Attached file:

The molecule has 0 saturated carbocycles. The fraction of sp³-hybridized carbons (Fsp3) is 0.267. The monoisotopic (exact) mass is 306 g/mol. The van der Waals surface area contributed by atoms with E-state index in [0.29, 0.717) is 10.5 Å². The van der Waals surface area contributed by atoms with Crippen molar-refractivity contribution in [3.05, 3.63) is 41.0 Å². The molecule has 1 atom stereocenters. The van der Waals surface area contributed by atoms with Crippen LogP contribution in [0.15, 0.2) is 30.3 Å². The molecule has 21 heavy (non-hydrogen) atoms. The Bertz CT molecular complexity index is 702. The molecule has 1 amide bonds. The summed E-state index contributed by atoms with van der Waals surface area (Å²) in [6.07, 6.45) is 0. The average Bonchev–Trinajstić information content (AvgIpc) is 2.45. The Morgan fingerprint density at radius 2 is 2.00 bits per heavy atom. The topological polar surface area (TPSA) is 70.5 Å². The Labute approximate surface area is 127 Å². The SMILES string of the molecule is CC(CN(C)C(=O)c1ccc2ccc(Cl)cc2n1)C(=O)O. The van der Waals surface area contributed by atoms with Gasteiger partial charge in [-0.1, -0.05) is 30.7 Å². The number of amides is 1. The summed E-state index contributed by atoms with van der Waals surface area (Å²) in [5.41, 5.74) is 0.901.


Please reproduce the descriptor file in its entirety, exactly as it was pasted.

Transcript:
The molecule has 0 saturated carbocycles. The fraction of sp³-hybridized carbons (Fsp3) is 0.267. The monoisotopic (exact) mass is 306 g/mol. The van der Waals surface area contributed by atoms with E-state index in [0.29, 0.717) is 10.5 Å². The van der Waals surface area contributed by atoms with Crippen molar-refractivity contribution in [3.05, 3.63) is 41.0 Å². The molecule has 1 atom stereocenters. The van der Waals surface area contributed by atoms with Crippen LogP contribution in [0.15, 0.2) is 30.3 Å². The molecule has 21 heavy (non-hydrogen) atoms. The Bertz CT molecular complexity index is 702. The molecule has 1 amide bonds. The summed E-state index contributed by atoms with van der Waals surface area (Å²) in [6.07, 6.45) is 0. The average Bonchev–Trinajstić information content (AvgIpc) is 2.45. The Morgan fingerprint density at radius 2 is 2.00 bits per heavy atom. The topological polar surface area (TPSA) is 70.5 Å². The Labute approximate surface area is 127 Å². The SMILES string of the molecule is CC(CN(C)C(=O)c1ccc2ccc(Cl)cc2n1)C(=O)O. The van der Waals surface area contributed by atoms with Gasteiger partial charge in [-0.1, -0.05) is 30.7 Å². The number of amides is 1. The summed E-state index contributed by atoms with van der Waals surface area (Å²) in [5.41, 5.74) is 0.901.